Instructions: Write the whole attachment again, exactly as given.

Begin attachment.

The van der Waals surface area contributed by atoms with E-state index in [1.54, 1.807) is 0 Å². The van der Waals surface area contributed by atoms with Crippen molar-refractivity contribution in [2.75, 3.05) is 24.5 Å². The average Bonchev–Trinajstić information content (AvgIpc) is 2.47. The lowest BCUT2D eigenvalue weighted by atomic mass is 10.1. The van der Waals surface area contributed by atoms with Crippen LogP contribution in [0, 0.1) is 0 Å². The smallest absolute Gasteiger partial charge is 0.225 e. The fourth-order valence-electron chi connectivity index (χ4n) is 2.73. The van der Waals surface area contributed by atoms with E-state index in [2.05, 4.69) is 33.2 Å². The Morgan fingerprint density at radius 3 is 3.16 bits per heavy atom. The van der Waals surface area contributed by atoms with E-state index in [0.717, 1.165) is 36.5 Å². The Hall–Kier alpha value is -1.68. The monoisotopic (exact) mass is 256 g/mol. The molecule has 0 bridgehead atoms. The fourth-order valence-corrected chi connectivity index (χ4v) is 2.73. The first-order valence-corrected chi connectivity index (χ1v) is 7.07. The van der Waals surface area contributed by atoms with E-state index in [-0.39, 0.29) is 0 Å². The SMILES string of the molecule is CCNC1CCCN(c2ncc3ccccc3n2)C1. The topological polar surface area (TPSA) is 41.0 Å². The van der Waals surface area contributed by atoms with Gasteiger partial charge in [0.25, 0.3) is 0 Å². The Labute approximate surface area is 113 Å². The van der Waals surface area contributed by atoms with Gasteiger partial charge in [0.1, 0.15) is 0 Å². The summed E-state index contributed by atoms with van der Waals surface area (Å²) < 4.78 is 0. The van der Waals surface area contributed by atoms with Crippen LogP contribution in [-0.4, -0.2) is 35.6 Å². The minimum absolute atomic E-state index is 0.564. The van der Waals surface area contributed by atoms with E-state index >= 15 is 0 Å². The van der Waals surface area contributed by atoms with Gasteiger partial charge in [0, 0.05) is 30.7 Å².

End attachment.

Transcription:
The van der Waals surface area contributed by atoms with E-state index in [1.54, 1.807) is 0 Å². The van der Waals surface area contributed by atoms with Crippen molar-refractivity contribution in [2.75, 3.05) is 24.5 Å². The average Bonchev–Trinajstić information content (AvgIpc) is 2.47. The lowest BCUT2D eigenvalue weighted by atomic mass is 10.1. The van der Waals surface area contributed by atoms with Crippen LogP contribution in [0, 0.1) is 0 Å². The smallest absolute Gasteiger partial charge is 0.225 e. The fourth-order valence-electron chi connectivity index (χ4n) is 2.73. The van der Waals surface area contributed by atoms with E-state index in [2.05, 4.69) is 33.2 Å². The Morgan fingerprint density at radius 3 is 3.16 bits per heavy atom. The van der Waals surface area contributed by atoms with E-state index in [0.717, 1.165) is 36.5 Å². The Hall–Kier alpha value is -1.68. The monoisotopic (exact) mass is 256 g/mol. The molecule has 0 bridgehead atoms. The fourth-order valence-corrected chi connectivity index (χ4v) is 2.73. The first-order valence-corrected chi connectivity index (χ1v) is 7.07. The van der Waals surface area contributed by atoms with E-state index in [-0.39, 0.29) is 0 Å². The SMILES string of the molecule is CCNC1CCCN(c2ncc3ccccc3n2)C1. The topological polar surface area (TPSA) is 41.0 Å². The van der Waals surface area contributed by atoms with Gasteiger partial charge in [0.25, 0.3) is 0 Å². The Labute approximate surface area is 113 Å². The van der Waals surface area contributed by atoms with Gasteiger partial charge in [0.1, 0.15) is 0 Å². The summed E-state index contributed by atoms with van der Waals surface area (Å²) < 4.78 is 0. The van der Waals surface area contributed by atoms with Crippen LogP contribution in [-0.4, -0.2) is 35.6 Å². The minimum absolute atomic E-state index is 0.564. The van der Waals surface area contributed by atoms with E-state index >= 15 is 0 Å². The van der Waals surface area contributed by atoms with Gasteiger partial charge in [0, 0.05) is 30.7 Å².